The cinema experience too is evolving. As attractive as it is to see movies on IMAX screens the size of multiple double decker buses, it’s not always about quantity, it’s quality that matters. While the Genesis has a welcoming bar area and neons and art on brick walls, other cinemas are embracing customer comfort too to lure us back to the multiplex. Recliners now come as standard in many screens and the Everyman brand has embraced cosy sofas, cushions, and gin deliveries to your seat. Alternatively, if discomfort is your desire, you can always sign up for a rollercoaster-style 4DX showing and be sprayed with water, judder along with car chases, and be stabbed at just the right moment in horror movies. No, really, this year’s Scream was an experience. Regardless, whether we’re sipping cocktails or wishing we had a seatbelt, cinema still has a powerful hold.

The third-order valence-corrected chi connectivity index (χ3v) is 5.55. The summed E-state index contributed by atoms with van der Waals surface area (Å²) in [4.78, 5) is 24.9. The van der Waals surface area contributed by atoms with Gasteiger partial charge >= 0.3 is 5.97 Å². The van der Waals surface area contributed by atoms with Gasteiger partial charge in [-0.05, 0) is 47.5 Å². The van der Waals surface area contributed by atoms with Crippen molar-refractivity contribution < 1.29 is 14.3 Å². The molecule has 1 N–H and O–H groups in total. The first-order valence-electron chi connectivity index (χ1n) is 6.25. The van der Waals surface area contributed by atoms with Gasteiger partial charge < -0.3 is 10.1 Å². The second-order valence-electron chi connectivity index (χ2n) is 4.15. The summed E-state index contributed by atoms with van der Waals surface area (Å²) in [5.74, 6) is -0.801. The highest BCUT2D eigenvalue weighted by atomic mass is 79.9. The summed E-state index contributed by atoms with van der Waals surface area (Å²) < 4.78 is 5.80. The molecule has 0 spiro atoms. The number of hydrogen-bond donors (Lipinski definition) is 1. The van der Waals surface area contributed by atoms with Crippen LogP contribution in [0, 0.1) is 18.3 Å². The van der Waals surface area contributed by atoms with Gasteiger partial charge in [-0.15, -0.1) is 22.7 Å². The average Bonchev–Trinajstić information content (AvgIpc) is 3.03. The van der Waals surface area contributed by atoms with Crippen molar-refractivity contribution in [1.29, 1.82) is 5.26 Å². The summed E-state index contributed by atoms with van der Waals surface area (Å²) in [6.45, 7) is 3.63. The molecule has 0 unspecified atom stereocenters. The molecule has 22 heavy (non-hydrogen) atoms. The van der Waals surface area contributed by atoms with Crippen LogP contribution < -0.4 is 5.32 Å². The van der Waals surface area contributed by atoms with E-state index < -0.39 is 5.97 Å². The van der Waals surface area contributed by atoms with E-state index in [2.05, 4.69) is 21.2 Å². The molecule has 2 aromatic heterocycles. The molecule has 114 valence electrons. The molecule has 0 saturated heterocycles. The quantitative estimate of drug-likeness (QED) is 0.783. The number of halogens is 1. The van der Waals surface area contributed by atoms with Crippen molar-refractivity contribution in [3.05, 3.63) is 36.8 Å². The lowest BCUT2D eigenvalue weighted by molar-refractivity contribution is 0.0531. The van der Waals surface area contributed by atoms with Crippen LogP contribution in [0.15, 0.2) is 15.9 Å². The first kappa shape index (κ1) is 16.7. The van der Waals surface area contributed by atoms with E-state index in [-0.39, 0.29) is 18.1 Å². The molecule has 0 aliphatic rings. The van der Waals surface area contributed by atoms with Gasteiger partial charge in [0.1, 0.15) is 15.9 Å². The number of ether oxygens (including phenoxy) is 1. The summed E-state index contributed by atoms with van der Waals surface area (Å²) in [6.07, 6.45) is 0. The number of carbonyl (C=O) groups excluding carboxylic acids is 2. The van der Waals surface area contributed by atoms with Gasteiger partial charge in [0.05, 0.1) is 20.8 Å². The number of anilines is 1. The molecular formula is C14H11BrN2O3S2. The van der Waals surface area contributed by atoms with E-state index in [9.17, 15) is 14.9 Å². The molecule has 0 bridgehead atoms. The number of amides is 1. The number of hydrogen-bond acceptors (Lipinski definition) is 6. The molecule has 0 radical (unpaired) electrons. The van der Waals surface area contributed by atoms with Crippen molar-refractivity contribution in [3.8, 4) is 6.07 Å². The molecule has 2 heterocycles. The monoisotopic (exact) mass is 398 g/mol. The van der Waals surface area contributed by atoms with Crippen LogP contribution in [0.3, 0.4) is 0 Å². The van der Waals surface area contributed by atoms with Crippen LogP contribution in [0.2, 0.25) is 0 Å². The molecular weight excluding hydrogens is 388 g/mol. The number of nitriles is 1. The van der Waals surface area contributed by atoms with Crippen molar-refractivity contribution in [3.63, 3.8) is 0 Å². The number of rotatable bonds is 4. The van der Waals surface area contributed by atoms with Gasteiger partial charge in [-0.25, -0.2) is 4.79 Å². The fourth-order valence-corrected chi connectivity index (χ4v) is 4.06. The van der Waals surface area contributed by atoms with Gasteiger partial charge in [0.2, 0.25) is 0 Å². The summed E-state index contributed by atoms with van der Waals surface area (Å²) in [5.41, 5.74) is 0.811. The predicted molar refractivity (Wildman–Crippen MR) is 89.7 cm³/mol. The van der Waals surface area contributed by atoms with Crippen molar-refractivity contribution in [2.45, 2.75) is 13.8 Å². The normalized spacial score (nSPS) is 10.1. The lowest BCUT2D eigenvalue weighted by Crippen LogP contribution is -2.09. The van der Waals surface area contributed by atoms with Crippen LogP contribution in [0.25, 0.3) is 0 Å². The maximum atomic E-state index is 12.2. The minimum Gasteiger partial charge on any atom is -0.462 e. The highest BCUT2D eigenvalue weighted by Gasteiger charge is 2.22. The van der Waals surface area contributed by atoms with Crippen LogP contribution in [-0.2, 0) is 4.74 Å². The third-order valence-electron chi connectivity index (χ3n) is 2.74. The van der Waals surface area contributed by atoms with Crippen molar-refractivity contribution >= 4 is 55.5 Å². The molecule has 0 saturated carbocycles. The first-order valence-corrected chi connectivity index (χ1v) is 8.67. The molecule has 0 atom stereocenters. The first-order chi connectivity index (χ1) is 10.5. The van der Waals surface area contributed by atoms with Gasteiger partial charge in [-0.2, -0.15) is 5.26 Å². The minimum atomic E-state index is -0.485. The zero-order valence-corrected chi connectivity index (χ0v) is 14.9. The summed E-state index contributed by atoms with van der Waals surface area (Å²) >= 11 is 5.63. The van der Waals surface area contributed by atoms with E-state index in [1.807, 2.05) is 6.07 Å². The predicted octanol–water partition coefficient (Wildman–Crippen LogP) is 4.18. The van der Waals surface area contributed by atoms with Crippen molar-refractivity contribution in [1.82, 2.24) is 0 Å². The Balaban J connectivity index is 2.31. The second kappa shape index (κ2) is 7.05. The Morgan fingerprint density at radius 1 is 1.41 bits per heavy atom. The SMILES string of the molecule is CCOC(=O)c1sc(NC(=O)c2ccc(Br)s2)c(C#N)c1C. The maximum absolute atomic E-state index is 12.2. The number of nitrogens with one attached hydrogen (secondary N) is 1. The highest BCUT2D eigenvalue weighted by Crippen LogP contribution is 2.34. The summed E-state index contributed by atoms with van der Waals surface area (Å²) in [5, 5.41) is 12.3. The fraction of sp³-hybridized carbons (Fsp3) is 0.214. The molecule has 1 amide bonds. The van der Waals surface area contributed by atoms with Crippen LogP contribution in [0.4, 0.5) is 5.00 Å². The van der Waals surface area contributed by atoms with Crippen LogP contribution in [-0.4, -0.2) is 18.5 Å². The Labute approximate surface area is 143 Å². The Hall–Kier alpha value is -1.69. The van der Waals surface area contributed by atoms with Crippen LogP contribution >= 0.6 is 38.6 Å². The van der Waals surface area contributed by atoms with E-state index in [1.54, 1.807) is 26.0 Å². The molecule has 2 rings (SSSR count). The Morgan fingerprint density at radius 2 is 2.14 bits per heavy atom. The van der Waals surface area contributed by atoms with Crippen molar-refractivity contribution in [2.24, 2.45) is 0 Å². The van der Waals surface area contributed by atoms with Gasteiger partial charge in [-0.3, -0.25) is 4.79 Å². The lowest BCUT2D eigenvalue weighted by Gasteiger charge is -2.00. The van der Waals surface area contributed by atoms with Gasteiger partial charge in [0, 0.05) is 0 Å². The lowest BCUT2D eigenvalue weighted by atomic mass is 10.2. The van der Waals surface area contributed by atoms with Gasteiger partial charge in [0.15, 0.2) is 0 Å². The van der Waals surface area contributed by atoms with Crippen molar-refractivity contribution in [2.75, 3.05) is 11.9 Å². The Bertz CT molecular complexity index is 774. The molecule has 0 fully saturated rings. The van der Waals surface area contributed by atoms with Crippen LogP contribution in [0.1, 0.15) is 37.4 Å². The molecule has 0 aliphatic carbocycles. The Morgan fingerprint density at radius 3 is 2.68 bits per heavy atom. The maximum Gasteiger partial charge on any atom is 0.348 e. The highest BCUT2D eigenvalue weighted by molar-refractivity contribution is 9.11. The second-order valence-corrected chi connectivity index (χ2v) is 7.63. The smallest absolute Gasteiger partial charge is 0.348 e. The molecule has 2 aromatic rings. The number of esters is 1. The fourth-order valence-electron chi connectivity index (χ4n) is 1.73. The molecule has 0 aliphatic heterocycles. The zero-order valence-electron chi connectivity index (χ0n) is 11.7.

The total figures are still down somewhat. Deadline reports a -31% difference in box office takings between the 22nd weekend of the year between 2022 and 2019, but this is largely down to caution on the part of studios who are releasing less movies and concentrating on one blockbuster at a time. If the reaction to Top Gun: Maverick is anything to go by, the return of Sam Neill, Jeff Goldblum, and Laura Dern in this week’s Jurassic World: Dominion could be another example of the thirst to return to the multiplex. The power of Spielberg’s original might just be enough to bring people back for more of what Jed Shepherd so aptly described as ‘magic.’ “I know home cinema systems are getting bigger and more sophisticated,” he says. “But for me there’s nothing that can top watching your favourite film on 70mm - Technicolor as far as the eye can see, fully immersed in the world that the filmmaker has created.” Go on, grab your popcorn.